artin Pattarumadathil first considered priesthood in 2001. Two years later, he entered a seminary in Kerala. He left soon after, however, for an opportunity he felt he could not pass up: a position in Vietnam as a merchandiser for a clothing company. Years passed, but Mr. Pattarumadathil never felt he had acclimated to the lavish new lifestyle this change had introduced. “I found that life of luxury, of money and of going off to clubs wasn’t for me,” he says. “I felt God was showering his blessings on me and protecting me from that which could have tainted me.” Most of a decade later, in 2012, he left material success behind. Now, the 35-year-old is completing his final year of theological study at St. Thomas the Apostle Seminary in Vadavathoor, a small village close to Kottayam in the southwestern Indian state of Kerala. In November, he will return to his parish in the neighboring state of Tamil Nadu with a recommendation to his bishop about whether or not he should be ordained a priest. “I never again want to leave the church. I just want to be a man of prayer. Through my words and deeds people should be able to see Christ,” Mr. Pattarumadathil says. Since 1962, this seminary has been preparing its students for precisely this: a life emulating Christ. “This is a pastoral seminary; we prepare the seminarians to be priests,” says the Rev. Joy Ainiyadan, its rector since 2015. “The aim of the formation is to make them another Christ.”
Father Ainiyadan explains the formation process focuses on “body, mind and soul liberation” — emphasizing the need for physical, mental and spiritual fitness. “We have daily exercise, games and daily labor for our seminarians,” Father Ainiyadan explains. “The body should never be a hindrance to our religious and spiritual endeavors.” To strengthen the mind, seminarians study philosophy and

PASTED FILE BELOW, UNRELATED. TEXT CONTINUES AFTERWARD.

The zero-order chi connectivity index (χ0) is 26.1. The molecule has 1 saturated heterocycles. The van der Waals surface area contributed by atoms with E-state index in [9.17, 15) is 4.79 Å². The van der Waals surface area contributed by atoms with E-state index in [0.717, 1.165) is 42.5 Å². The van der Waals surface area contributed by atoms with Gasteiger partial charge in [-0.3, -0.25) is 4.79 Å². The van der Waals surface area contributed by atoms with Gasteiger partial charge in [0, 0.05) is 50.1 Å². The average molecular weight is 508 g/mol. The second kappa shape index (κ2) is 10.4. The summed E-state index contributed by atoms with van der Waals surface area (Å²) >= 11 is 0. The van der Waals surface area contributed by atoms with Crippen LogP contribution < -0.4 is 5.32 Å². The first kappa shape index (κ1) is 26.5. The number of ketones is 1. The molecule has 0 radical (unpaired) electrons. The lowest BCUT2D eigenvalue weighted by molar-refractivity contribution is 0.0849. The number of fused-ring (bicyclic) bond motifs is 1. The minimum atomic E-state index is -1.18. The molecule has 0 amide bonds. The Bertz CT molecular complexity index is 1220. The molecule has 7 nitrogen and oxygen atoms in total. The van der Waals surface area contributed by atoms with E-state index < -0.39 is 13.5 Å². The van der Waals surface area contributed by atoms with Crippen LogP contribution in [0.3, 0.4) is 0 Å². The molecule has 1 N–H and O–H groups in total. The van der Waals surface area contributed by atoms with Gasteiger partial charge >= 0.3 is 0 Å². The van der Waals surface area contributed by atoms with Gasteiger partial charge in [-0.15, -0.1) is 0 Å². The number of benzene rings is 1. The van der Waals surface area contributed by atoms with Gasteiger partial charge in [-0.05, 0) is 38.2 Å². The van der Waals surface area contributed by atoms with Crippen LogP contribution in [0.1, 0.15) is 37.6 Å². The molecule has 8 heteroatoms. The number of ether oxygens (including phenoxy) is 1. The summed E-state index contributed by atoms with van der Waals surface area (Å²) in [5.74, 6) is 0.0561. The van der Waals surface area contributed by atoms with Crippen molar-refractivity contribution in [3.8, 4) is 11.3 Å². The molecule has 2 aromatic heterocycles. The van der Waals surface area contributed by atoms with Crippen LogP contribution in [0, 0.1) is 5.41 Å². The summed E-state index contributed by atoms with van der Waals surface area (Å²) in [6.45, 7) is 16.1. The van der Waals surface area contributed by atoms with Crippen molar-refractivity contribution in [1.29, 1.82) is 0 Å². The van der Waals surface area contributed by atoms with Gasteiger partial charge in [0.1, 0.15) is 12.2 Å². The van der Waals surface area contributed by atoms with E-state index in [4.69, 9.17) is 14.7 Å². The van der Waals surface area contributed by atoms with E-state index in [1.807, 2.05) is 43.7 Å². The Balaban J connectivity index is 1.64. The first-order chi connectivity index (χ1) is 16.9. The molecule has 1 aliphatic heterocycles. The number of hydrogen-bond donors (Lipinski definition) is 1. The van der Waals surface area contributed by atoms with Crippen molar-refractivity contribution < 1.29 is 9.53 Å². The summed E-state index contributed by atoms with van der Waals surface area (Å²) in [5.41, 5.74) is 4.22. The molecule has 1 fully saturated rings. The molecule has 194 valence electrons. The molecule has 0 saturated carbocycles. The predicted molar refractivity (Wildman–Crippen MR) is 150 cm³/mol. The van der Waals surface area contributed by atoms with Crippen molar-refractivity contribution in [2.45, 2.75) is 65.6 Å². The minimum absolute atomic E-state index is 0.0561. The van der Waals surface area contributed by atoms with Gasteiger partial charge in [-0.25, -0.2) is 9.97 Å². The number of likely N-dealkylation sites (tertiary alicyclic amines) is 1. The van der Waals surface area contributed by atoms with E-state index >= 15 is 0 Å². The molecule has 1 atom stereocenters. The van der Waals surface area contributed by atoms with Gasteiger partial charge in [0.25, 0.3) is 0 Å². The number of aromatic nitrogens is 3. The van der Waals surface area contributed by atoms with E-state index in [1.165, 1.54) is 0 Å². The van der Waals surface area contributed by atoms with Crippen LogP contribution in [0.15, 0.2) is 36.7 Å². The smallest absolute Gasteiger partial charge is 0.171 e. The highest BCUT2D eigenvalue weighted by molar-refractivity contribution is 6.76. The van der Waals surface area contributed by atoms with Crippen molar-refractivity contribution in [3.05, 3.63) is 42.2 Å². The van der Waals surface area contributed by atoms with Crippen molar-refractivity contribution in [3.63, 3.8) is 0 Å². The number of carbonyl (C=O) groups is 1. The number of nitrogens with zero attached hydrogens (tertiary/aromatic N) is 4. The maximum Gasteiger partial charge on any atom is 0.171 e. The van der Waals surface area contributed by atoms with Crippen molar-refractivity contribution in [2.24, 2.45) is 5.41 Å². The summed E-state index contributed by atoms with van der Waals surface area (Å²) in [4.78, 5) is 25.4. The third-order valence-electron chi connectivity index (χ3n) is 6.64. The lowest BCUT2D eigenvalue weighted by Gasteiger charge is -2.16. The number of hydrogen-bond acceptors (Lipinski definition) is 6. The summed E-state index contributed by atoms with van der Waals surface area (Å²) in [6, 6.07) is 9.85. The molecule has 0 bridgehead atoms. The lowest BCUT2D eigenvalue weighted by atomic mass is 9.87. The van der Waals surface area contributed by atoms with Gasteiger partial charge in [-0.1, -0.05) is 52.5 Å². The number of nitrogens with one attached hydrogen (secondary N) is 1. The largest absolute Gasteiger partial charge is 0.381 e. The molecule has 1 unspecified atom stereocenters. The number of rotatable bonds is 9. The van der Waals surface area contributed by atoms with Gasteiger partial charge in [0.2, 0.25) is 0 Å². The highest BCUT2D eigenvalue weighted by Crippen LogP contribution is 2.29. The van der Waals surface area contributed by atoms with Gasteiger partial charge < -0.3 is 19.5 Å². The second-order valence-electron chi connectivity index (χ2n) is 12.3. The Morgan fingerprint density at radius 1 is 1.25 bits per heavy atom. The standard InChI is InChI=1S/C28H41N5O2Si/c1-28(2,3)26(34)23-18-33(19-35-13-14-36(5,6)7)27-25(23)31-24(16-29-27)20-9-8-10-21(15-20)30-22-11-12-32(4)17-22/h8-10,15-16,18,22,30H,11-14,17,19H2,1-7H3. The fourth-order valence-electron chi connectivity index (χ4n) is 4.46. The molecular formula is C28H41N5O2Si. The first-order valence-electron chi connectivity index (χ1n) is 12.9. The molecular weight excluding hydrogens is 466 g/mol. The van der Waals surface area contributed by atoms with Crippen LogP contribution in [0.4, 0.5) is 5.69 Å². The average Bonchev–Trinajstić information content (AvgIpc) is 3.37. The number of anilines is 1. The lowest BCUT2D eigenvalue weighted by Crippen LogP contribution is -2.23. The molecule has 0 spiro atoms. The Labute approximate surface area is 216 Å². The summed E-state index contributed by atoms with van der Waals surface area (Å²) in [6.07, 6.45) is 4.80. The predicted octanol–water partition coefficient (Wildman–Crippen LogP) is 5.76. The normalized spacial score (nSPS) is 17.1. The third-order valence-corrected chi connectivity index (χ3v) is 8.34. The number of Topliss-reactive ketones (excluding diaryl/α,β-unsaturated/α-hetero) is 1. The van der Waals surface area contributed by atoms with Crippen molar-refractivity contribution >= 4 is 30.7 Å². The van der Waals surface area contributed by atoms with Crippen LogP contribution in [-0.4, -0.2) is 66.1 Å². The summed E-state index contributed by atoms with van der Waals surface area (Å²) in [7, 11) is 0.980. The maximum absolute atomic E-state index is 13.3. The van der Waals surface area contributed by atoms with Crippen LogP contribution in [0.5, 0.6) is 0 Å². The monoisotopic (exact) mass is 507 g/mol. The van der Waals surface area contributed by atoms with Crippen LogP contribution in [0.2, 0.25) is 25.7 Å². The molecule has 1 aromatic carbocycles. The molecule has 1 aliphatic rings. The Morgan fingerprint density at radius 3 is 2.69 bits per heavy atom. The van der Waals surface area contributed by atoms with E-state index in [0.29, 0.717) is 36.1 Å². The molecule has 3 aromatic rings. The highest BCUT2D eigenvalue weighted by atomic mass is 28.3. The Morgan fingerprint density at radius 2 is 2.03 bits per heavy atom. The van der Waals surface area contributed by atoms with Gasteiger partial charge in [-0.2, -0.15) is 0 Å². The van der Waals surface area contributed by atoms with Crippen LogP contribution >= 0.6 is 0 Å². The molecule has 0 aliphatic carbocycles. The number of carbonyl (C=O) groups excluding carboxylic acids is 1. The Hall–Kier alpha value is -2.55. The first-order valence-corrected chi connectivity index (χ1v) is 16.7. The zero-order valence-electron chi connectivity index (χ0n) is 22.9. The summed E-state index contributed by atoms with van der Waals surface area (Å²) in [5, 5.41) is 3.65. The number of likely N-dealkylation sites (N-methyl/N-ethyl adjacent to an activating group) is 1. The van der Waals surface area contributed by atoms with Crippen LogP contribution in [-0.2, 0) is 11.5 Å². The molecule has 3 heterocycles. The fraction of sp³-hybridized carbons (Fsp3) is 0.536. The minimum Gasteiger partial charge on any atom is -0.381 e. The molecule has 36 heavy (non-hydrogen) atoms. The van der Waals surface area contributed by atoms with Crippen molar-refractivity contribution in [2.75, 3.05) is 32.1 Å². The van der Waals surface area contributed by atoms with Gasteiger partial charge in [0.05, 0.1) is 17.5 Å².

p The Rev. Joy Ainiyadan leads the St. Thomas the Apostle Seminary. t Seminarians at St. Thomas study on campus for an exam.
theology. “Seminarians are taught how to present their cases in a systematic and logical way, even in the most hostile environment,” Father Ainiyadan says. And for their spiritual fitness, they employ a disciplined regime of prayer and reflection. “We begin the day just after 5 a.m.,” says the Syro-Malabar
Catholic priest. “Meditation, prayer and the Divine Liturgy are to develop them spiritually,” he says, adding that the seminary’s spiritual philosophy is rooted in the first letter of John: “We dwell in him and he in us.” The seminary grounds include an acre of land devoted to sports, including soccer fields and basketball and badminton courts. A well-stocked library and five chapels afford plenty of space for study and prayer. In the last 55 years, the seminary has formed more than 2,000 priests, including 42 in 2017 — about a fifth of its body of 215 students. These thousands may now be found serving communities in Australia, Austria, New Zealand, the United States and, of course, different parts of India. “A priest takes care of the sheep. Our priests are taught to be the presence of Jesus in the world,” Father Ainiyadan says. “Ours is a ministry of preaching that’s understandable to people.” This is a weighty undertaking, he says — one that necessitates a lengthy period of preparation. “The longer the formation, the lesser the intensity,” he explains. “We have to do things in a systematic and calm way.” The seminary also reaches out to people in the local community in need — often through family prayer meetings and outreach groups, or by providing physical and financial help. Tony Moolayil, another young seminarian, says this charism of aid and outreach attracted him to the priesthood. “I joined a seminary when I was 16. It was rigid and strict to begin with. I was so homesick,”
OFFICIAL PUBLICATION OF CNEWA
The official publication of the Catholic Near East Welfare Association (CNEWA)